In 1669, Charles II wrote a top-secret letter to Louis about the treaty, entrusting its delivery to Henrietta: ‘desireing that this matter might passe through your handes as the person in the world I have most confidence in.’ Charles even sent Henrietta a cipher, so that their correspondence would be totally confidential.

Henrietta was politically invaluable: both exceptionally close with Charles and trusted enough by Louis that he met her almost every day in early 1670 to discuss the negotiations. She provided the link between the two monarchs that allowed Louis to address Charles as ‘monsieur mon frère’ in his letters.

Henrietta’s long letter to Charles II, written in 1669Henrietta’s long letter to Charles II, 1669. Add MS 65138, f. 47.

Unfortunately, many of Henrietta’s letters were destroyed after her death. One of the most striking surviving documents is her letter to Charles about this ‘grande affaire.’ Henrietta, who was Catholic, refers to Charles’s conversion as ‘le desin de la R’ (‘the design about R’), with R standing for ‘religion.’ She advises Charles at length on finances, the prospect of war in Holland, and Louis’s motives. She even suggests that Charles conceal their scheme from the Pope, since he might die before the planned conversion!

After several pages of confident political discussion, Henrietta signs off with a show of modesty, writing that she only dares to meddle in questions above her station because of her great love for her brother.

A visit to Charles by Henrietta was the cover story for the final stage of the treaty’s formation, and she was personally charged with carrying the French copy back to Louis.

Final protocol of the Treaty of Dover, featuring the seals and signatures of Charles II's principal advisorsFinal protocol of the Treaty, featuring the seals and signatures of Charles II’s principal advisors. Add MS 65138, f. 91v.

Tragically, Henrietta died just months later at the age of 26. One first-hand account states that she drank a glass of chicory water, a medicinal drink, before collapsing in agony (Stowe MS 191, f. 22). Another account ungenerously insists on her depraved, sinful life, claiming she was poisoned and spent her final moments repenting (Kings MS 140, f. 107).

What we can be sure of is her affection for Charles. She addresses her letter to him uncharacteristically in English: ‘For the King.’

‘For the King’: a rare example of Henrietta writing in English in her letter to Charles II‘For the King’: a rare example of Henrietta writing in English in her letter to Charles. Add MS 65138, f. 51v.

Isabel Maloney
PhD candidate at the University of Cambridge and PhD placement student in Modern Archives and Manuscripts

Further reading:

Keith Feiling, ‘Henrietta Stuart, Duchess of Orleans, and the Origins of the Treaty of Dover’, The English Historical Review, Vol. 47, No. 188 (Oct., 1932), pp. 642-645.

Cyril Hughes Hartmann, Charles II and Madame (London, 1934).

08 August 2023

William Henry Quilliam – the Victorian solicitor who established Britain’s first mosque

What do the names Abdullah Quilliam, Henri Marcel Léon and Haroon Mustapha Leon have in common?  The answer is that they are all aliases of William Henry Quilliam, 19th century solicitor and convert to Islam.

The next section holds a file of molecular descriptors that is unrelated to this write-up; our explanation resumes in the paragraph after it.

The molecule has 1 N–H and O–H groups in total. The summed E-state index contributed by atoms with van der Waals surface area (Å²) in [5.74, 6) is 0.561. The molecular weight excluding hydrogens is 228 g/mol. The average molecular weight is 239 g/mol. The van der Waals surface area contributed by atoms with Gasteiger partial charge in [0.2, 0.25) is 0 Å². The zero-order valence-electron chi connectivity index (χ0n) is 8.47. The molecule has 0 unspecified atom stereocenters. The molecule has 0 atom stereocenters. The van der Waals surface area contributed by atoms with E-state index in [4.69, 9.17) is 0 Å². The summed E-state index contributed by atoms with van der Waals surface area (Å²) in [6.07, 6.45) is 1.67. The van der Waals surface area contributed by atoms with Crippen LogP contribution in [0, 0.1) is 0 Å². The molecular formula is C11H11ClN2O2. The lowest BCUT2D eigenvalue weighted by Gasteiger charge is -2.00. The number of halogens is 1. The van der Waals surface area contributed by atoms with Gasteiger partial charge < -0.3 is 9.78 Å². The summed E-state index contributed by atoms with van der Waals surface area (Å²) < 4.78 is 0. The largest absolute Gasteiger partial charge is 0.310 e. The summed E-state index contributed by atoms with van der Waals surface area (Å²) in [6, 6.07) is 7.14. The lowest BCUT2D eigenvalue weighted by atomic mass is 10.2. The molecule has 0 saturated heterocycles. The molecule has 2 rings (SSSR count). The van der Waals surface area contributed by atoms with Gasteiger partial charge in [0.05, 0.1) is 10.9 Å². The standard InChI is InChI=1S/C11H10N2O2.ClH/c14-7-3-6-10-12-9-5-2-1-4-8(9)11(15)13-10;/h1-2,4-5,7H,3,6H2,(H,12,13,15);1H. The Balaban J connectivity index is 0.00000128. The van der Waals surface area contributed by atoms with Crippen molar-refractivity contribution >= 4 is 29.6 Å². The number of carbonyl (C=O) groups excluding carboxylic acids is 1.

William Henry Quilliam was born in Liverpool on 10 April 1856.  He was of Manx descent and raised by Wesleyan Methodists.  After training and working as a solicitor, he moved to the Middle East in 1887, where he converted to Islam and changed his name to Abdullah Quilliam.  He returned to England and opened Britain’s first Muslim institute and mosque at 8-10 Brougham Terrace, Liverpool, in 1889.  The site was a place of worship and education, with its own science laboratory and museum.

Quilliam was given the title of sheikh-ul-Islam (leader of the Muslims) of Britain by the Ottoman sultan Abdul Hamid II.  He also found time to edit a series of Islamic periodicals, publishing frequently under the alias H. [Haroon] Mustapha Leon.  A controversial figure in Victorian England, he received backlash for publicly renouncing Christianity, while Brougham Terrace became a target for vandals.  After leaving the UK for a short period he lived on the Isle of Man in the 1910s, changing his name for a third time to Henri Marcel Léon.

Photograph of William Henry Quilliam  alias Abdullah QuilliamWilliam Henry Quilliam, known as Sheikh Abdullah Quilliam. Public Domain

Quilliam is the subject of British Library manuscripts collection Add MS 89684, which has just been catalogued and is now available for research.  The papers in this collection were compiled by Patricia ‘Pat’ Gordon, granddaughter of Quilliam, while conducting research into her grandfather’s life history.  The collection comprises correspondence, newspaper and magazine cuttings, photographs and even a ceremonial silver trowel.  The trowel was presented by the United Methodist Free Churches to Quilliam’s mother, Harriet, on the laying of a memorial stone of the School Chapel, Durning Road, Liverpool, on 20 August 1877.

A ceremonial silver trowel presented to Mrs QuilliamA ceremonial silver trowel presented to Mrs Quilliam Add MS 89684/4/6

During the 1990s, Pat was in regular correspondence with the Abdullah Quilliam Society of Liverpool.  The Society was founded to restore the location of Quilliam’s mosque at Brougham Terrace.  Pat was invited by the Society to unveil a plaque outside the prayer hall on 10 October 1997, in a ceremony which was organised to commemorate Quilliam’s achievements.  Photographs of this event can be found at Add MS 89684/3/2.